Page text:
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From Luc Maisonobe <Luc.Maison...@free.fr>
Subject Re: [math] Standard errors in estimated parameters using LevenbergMarquardtEstimator
Date Wed, 12 Dec 2007 22:00:36 GMT
luc.maisonobe@free.fr a écrit :
> Selon koshino kazuhiro <koshino@ri.ncvc.go.jp>:
> 
>> Hello,
>>
>> Can I get standard errors in estimated parameters using
>> GaussNewtonEstimator or LevenbergMarquardtEstimator?
> 
> Yes. All estimators implement the Estimator interface which includes a getRMS
> method in addition to the estimate method.

Oooops. Sorry, my answer does not match your question. You asked about 
parameters and I answered about observations (measurements).

So the proper answer is no, there is no way to get any information about 
errors on parameters yet. One method to have an estimate of the quality 
of the result is to check the eigenvalues related to the parameters. 
Perhaps we could look at this after having included a Singular Value 
Decomposition algorithm ? Is this what you want or do you have some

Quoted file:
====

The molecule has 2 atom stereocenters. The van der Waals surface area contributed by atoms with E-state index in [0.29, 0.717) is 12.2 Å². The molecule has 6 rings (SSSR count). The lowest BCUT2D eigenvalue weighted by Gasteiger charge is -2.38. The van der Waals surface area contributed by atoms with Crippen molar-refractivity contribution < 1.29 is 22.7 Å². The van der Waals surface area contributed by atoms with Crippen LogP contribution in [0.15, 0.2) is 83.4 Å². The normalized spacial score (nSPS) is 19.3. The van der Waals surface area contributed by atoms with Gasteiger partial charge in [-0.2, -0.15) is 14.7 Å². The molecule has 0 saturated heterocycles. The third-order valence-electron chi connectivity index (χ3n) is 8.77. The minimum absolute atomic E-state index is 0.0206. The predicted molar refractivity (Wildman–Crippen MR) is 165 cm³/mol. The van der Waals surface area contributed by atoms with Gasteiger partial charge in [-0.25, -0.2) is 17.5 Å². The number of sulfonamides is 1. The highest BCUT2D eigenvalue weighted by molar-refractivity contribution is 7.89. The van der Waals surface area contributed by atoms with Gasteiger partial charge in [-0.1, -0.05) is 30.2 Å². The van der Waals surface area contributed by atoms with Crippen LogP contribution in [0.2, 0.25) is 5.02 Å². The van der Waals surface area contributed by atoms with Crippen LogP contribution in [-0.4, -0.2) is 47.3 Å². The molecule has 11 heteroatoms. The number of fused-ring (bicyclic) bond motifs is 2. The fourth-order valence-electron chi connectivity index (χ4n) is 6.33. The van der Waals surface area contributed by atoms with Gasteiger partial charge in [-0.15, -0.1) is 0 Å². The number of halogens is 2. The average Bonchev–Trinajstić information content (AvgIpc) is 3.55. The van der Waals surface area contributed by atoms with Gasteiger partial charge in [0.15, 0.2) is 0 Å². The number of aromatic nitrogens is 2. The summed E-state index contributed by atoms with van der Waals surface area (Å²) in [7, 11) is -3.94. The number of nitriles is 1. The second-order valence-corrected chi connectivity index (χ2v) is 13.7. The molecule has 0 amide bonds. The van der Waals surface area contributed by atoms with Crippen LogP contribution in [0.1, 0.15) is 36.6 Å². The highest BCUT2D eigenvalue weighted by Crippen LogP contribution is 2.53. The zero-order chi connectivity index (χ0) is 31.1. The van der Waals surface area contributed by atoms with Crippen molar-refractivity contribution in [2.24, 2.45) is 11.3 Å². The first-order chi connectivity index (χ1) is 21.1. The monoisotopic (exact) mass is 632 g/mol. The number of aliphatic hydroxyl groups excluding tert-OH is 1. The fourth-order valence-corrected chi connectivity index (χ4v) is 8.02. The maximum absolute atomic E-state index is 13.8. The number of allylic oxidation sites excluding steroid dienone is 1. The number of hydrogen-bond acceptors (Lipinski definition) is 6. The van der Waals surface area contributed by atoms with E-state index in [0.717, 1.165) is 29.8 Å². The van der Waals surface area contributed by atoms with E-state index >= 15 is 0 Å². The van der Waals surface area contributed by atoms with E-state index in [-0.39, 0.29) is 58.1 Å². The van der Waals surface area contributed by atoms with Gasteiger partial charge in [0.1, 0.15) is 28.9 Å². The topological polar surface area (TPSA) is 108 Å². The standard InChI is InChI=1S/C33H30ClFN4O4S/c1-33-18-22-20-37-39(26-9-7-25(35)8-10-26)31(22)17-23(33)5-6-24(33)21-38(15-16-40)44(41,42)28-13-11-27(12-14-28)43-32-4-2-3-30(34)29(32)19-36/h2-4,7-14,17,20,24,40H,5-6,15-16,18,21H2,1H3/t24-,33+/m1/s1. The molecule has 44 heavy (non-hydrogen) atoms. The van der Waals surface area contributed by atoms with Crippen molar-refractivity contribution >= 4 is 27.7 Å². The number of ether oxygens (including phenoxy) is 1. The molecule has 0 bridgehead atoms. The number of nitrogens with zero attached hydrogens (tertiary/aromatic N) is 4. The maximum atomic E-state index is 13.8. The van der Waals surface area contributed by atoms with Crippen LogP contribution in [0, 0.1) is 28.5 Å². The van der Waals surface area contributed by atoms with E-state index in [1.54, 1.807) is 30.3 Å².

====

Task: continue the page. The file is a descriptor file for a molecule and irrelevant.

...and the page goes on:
other idea ?

Luc

> the method (because it is your problems which defines both the model, the
> parameters and the observations).
> If you call it before calling estimate, it will use the initial values of the
> parameters, if you call it after having called estimate, it will use the
> adjusted values.
> 
> Here is what the javadoc says about this method:
> 
>    * Get the Root Mean Square value, i.e. the root of the arithmetic
>    * mean of the square of all weighted residuals. This is related to the
>    * criterion that is minimized by the estimator as follows: if
>    * <em>c</em> is the criterion, and <em>n</em> is the number
of
>    * measurements, then the RMS is <em>sqrt (c/n)</em>.
>> I think that those values are very important to validate estimated
>> parameters.
> 
> It may sometimes be misleading. If your problem model is wrong and too
> "flexible", and if your observation are bad (measurements errors), then you may
> adjust too many parameters and have the bad model really follow the bad
> measurements and give you artificially low residuals. Then you may think
> everything is perfect which is false. This is about the same kind of problems
> knowns as "Gibbs oscillations" for polynomial fitting when you use a too high
> degree.
> 
> Luc
> 
>> Is use of classes in java.lang.reflect.* only way to get standard errors?
>>
>> Kind Regards,
>>
>> Koshino
>>
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> 
> 
> 
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